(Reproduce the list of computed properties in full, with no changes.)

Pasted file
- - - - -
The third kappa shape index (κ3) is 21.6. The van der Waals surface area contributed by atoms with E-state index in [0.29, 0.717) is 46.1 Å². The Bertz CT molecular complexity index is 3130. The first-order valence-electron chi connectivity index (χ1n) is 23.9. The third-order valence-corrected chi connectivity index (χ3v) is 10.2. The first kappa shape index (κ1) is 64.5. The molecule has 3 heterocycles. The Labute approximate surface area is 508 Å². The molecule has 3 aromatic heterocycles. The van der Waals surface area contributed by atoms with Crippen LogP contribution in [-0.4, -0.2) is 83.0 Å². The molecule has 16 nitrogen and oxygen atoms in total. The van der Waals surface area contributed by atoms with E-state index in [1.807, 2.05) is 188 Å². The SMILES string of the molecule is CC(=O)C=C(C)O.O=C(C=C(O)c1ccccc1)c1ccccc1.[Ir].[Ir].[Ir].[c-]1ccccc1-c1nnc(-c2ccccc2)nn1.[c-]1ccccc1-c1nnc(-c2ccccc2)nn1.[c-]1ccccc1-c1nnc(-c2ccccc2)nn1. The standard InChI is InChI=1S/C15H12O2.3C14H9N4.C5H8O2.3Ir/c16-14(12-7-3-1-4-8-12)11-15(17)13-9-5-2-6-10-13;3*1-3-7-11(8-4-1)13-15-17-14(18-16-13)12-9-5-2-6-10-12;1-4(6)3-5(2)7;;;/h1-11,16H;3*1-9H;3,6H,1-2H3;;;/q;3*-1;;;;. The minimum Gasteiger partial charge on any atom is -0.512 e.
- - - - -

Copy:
The third kappa shape index (κ3) is 21.6. The van der Waals surface area contributed by atoms with E-state index in [0.29, 0.717) is 46.1 Å². The Bertz CT molecular complexity index is 3130. The first-order valence-electron chi connectivity index (χ1n) is 23.9. The third-order valence-corrected chi connectivity index (χ3v) is 10.2. The first kappa shape index (κ1) is 64.5. The molecule has 3 heterocycles. The Labute approximate surface area is 508 Å². The molecule has 3 aromatic heterocycles. The van der Waals surface area contributed by atoms with Crippen LogP contribution in [-0.4, -0.2) is 83.0 Å². The molecule has 16 nitrogen and oxygen atoms in total. The van der Waals surface area contributed by atoms with E-state index in [1.807, 2.05) is 188 Å². The SMILES string of the molecule is CC(=O)C=C(C)O.O=C(C=C(O)c1ccccc1)c1ccccc1.[Ir].[Ir].[Ir].[c-]1ccccc1-c1nnc(-c2ccccc2)nn1.[c-]1ccccc1-c1nnc(-c2ccccc2)nn1.[c-]1ccccc1-c1nnc(-c2ccccc2)nn1. The standard InChI is InChI=1S/C15H12O2.3C14H9N4.C5H8O2.3Ir/c16-14(12-7-3-1-4-8-12)11-15(17)13-9-5-2-6-10-13;3*1-3-7-11(8-4-1)13-15-17-14(18-16-13)12-9-5-2-6-10-12;1-4(6)3-5(2)7;;;/h1-11,16H;3*1-9H;3,6H,1-2H3;;;/q;3*-1;;;;. The minimum Gasteiger partial charge on any atom is -0.512 e.